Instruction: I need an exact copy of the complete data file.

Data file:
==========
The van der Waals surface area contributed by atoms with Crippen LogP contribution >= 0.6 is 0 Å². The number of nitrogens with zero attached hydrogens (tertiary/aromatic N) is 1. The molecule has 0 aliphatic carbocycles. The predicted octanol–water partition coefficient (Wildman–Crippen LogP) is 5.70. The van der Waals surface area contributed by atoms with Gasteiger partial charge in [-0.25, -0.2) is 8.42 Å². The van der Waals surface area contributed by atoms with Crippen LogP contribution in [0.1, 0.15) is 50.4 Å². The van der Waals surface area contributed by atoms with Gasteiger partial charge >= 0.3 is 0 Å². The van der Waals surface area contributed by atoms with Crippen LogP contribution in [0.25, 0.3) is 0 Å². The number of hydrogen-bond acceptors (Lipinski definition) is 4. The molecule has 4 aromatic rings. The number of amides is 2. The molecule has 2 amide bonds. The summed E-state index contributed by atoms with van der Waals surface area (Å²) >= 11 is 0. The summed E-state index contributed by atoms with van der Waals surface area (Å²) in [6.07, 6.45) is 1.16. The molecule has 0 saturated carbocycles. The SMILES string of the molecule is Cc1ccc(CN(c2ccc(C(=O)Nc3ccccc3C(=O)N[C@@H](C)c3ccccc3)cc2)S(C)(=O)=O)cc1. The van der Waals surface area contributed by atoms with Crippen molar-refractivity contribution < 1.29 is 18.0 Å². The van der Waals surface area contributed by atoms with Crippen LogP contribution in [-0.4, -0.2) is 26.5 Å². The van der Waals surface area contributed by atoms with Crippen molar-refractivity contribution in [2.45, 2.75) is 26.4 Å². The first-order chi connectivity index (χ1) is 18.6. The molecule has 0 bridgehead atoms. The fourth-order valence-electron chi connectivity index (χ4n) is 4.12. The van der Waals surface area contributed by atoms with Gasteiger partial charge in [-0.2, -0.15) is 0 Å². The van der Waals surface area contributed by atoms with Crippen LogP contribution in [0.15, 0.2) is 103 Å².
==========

The van der Waals surface area contributed by atoms with Crippen LogP contribution >= 0.6 is 0 Å². The number of nitrogens with zero attached hydrogens (tertiary/aromatic N) is 1. The molecule has 0 aliphatic carbocycles. The predicted octanol–water partition coefficient (Wildman–Crippen LogP) is 5.70. The van der Waals surface area contributed by atoms with Gasteiger partial charge in [-0.25, -0.2) is 8.42 Å². The van der Waals surface area contributed by atoms with Crippen LogP contribution in [0.1, 0.15) is 50.4 Å². The van der Waals surface area contributed by atoms with Gasteiger partial charge >= 0.3 is 0 Å². The van der Waals surface area contributed by atoms with Crippen LogP contribution in [0.25, 0.3) is 0 Å². The number of hydrogen-bond acceptors (Lipinski definition) is 4. The molecule has 4 aromatic rings. The number of amides is 2. The molecule has 2 amide bonds. The summed E-state index contributed by atoms with van der Waals surface area (Å²) >= 11 is 0. The summed E-state index contributed by atoms with van der Waals surface area (Å²) in [6.07, 6.45) is 1.16. The molecule has 0 saturated carbocycles. The SMILES string of the molecule is Cc1ccc(CN(c2ccc(C(=O)Nc3ccccc3C(=O)N[C@@H](C)c3ccccc3)cc2)S(C)(=O)=O)cc1. The van der Waals surface area contributed by atoms with Crippen molar-refractivity contribution < 1.29 is 18.0 Å². The van der Waals surface area contributed by atoms with Crippen LogP contribution in [-0.4, -0.2) is 26.5 Å². The van der Waals surface area contributed by atoms with Crippen molar-refractivity contribution in [2.45, 2.75) is 26.4 Å². The first-order chi connectivity index (χ1) is 18.6. The molecule has 0 bridgehead atoms. The fourth-order valence-electron chi connectivity index (χ4n) is 4.12. The van der Waals surface area contributed by atoms with Gasteiger partial charge in [-0.2, -0.15) is 0 Å². The van der Waals surface area contributed by atoms with Crippen LogP contribution in [0.15, 0.2) is 103 Å².